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try-except vs If in Python
  • Last Updated : 06 Jan, 2020

Python is a widely used general-purpose, high level programming language. It was mainly developed for emphasis on code readability, and its syntax allows programmers to express concepts in fewer lines of code. Python is a programming language that lets you work quickly and integrate systems more efficiently.

Most of the people don’t know that Try-Except block can replace if-else (conditional Statements). Yes, You read it right! It can be done. We can use Try ( Exception Handling ) instead of using normal conditional statements.

Here is a very famous example :

Using If

if key in mydict:
    mydict[key] += 1
else:
    mydict[key] = 1

Using try/except



try:
    mydict[key] += 1
except KeyError:
    mydict[key] = 1

It seems awsome right! But here comes the thing, Which code block works faster?
It can be measured using the timeit module in python. It can be seen whether Try block should be used instead of If.
Example: Time comparison for division of 2 numbers using try-except and if-else.

Below is the implementation.

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import timeit
  
code_snippets =["""\
try:
    result = 1000 / value
except ZeroDivisionError:
    pass""",
"""\
if value:
    result = 1000 / value""",
]
  
for value in (1, 0):
    for code in code_snippets:
        t = timeit.Timer(stmt = code, setup ='value ={}'.format(value))
        print("----------------------")
        print("value = {}\n{}".format(value, code))
        print("%.2f usec / pass\n" % (1000000 * t.timeit(number = 100000)/100000))

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Output:

----------------------
value = 1
try:
    result = 1000 / value
except ZeroDivisionError:
    pass
0.04 usec / pass

----------------------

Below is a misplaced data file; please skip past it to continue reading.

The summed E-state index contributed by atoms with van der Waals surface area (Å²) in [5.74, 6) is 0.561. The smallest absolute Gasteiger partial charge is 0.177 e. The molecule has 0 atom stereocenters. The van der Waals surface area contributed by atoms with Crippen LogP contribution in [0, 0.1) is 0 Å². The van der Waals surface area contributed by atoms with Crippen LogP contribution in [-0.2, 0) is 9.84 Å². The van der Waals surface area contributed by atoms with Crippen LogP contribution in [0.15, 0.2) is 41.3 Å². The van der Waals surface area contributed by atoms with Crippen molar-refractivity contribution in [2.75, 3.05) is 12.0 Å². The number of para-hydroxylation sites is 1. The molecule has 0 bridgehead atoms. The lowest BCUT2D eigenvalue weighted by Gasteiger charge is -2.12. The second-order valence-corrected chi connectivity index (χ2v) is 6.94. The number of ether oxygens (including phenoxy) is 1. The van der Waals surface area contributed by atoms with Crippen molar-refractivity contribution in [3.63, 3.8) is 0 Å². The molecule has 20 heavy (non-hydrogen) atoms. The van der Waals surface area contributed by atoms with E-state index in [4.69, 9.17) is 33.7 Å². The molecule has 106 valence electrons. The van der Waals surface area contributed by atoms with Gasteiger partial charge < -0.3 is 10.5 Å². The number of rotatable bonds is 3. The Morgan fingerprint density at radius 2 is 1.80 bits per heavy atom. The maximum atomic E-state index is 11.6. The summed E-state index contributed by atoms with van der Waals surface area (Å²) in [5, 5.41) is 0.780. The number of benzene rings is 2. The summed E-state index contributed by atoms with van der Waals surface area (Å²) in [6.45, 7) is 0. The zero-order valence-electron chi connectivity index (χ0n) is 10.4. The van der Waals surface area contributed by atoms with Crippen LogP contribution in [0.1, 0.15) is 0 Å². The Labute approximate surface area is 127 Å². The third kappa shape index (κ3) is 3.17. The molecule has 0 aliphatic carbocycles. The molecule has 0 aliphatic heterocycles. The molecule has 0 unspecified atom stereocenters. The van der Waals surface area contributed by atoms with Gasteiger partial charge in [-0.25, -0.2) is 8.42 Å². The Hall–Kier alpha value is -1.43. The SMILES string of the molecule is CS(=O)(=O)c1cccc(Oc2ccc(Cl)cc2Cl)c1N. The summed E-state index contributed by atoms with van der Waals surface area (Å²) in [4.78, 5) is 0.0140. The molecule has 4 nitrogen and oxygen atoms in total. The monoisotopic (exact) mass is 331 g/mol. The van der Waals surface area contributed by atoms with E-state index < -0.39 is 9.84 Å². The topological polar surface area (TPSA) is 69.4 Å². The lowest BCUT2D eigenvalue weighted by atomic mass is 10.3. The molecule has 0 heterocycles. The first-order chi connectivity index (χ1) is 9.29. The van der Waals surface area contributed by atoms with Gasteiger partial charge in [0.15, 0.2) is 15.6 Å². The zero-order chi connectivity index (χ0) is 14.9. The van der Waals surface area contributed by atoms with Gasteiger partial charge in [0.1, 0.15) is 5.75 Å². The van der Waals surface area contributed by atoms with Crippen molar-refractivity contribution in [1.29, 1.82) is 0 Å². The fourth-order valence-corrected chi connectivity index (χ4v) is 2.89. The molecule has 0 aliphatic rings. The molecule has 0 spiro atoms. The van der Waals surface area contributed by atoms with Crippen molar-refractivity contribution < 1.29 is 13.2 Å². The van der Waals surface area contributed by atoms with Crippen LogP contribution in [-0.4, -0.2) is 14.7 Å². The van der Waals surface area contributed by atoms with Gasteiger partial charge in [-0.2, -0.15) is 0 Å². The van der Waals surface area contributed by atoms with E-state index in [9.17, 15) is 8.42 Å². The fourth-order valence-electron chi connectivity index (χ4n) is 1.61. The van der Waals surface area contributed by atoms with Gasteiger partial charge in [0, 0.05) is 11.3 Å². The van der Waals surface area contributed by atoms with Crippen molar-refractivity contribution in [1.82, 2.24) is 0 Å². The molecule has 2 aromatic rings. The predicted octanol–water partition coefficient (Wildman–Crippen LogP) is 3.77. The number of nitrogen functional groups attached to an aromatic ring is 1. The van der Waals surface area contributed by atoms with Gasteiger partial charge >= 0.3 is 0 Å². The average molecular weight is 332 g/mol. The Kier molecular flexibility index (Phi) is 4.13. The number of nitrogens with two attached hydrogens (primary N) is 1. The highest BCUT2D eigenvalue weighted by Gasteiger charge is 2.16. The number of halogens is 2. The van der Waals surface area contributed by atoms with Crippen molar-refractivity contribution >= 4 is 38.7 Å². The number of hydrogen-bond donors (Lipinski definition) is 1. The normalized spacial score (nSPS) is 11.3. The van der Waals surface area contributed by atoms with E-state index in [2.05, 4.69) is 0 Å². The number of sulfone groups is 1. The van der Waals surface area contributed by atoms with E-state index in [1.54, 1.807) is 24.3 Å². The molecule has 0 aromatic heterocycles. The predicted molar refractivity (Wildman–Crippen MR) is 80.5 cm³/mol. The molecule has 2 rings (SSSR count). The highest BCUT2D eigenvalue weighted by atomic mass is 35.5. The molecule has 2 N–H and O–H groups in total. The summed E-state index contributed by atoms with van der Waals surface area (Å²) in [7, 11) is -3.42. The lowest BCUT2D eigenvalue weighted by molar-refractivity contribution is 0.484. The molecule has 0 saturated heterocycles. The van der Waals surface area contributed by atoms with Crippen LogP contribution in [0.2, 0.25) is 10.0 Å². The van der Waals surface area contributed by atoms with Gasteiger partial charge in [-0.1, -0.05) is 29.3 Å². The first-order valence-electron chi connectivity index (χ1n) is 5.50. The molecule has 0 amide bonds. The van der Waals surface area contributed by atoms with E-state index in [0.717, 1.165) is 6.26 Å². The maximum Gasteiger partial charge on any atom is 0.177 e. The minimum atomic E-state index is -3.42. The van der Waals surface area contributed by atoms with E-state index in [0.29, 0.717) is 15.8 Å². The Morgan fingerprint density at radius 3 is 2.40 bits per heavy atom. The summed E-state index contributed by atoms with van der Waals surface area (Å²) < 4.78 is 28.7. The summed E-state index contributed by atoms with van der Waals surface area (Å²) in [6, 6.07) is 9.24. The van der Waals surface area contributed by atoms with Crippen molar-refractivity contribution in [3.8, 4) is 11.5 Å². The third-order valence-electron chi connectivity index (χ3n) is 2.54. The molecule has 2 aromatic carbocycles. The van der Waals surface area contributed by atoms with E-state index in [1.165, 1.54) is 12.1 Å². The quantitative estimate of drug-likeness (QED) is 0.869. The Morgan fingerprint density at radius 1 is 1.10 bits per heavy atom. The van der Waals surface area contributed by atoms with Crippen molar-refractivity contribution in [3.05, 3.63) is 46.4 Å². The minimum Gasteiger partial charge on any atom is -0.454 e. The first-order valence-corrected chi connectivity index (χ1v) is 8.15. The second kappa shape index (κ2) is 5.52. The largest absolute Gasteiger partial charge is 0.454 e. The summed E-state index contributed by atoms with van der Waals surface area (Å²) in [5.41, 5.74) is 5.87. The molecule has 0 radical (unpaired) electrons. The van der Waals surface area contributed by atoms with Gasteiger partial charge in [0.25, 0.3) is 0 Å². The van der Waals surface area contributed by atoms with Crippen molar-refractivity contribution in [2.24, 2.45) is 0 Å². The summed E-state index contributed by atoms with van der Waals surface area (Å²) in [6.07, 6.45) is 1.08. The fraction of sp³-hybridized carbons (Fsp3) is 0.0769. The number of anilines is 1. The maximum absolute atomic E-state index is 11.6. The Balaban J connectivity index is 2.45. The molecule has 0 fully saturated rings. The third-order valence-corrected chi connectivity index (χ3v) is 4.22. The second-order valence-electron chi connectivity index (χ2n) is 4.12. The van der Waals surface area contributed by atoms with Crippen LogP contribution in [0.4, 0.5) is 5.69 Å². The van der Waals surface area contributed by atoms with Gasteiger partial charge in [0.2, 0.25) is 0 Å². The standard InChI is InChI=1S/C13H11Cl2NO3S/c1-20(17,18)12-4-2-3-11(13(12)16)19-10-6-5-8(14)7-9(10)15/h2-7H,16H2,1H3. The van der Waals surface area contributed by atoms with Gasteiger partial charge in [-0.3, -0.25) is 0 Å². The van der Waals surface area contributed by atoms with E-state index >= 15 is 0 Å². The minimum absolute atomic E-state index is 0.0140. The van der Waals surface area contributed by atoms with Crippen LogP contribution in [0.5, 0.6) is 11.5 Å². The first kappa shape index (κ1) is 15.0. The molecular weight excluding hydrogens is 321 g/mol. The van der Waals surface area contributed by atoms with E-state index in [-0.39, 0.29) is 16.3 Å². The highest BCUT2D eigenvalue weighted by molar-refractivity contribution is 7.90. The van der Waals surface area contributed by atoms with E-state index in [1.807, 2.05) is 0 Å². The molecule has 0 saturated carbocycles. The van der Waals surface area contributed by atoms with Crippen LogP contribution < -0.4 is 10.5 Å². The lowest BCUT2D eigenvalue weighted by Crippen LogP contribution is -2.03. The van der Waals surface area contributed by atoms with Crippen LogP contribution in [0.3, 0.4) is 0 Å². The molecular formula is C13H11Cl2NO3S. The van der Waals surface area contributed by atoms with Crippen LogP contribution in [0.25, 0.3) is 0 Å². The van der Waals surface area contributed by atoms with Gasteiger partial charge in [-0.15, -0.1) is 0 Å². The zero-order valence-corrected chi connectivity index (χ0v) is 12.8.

value = 1
if value:
    result = 1000 / value
0.06 usec / pass

----------------------
value = 0
try:
    result = 1000 / value
except ZeroDivisionError:
    pass
0.37 usec / pass

----------------------
value = 0
if value:
    result = 1000 / value
0.01 usec / pass

Now it is clearly seen that the exception handler ( try/except) is comparatively faster than the explicit if condition until it met with an exception. That means If any exception throws, the exception handler took more time than if version of the code. That means the factor that decides the fastness of the code is the type of problem that is being handled.

We often hear that python always encourages EAFP(“It’s easier to ask for forgiveness than permission”) style over LBYL ( “Look before you leap ” ) style used in most of the languages like C. Python docs states that –

Easier to ask for forgiveness than permission. This common Python coding style assumes the existence of valid keys or attributes and catches exceptions if the assumption proves false. This clean and fast style is characterized by the presence of many try and except statements. The technique contrasts with the LBYL style common to many other languages such as C.

From our evaluation, we come to the following conclusion. Let’s consider our above example, if we expect that 99% of the cases the values of ‘value’ will not be equal to 0, we can use try/except approach. It will be faster if the exception really is exceptional. If the possibility of value becomes 0 is more than 50 %, then using ‘if’ is probably better.

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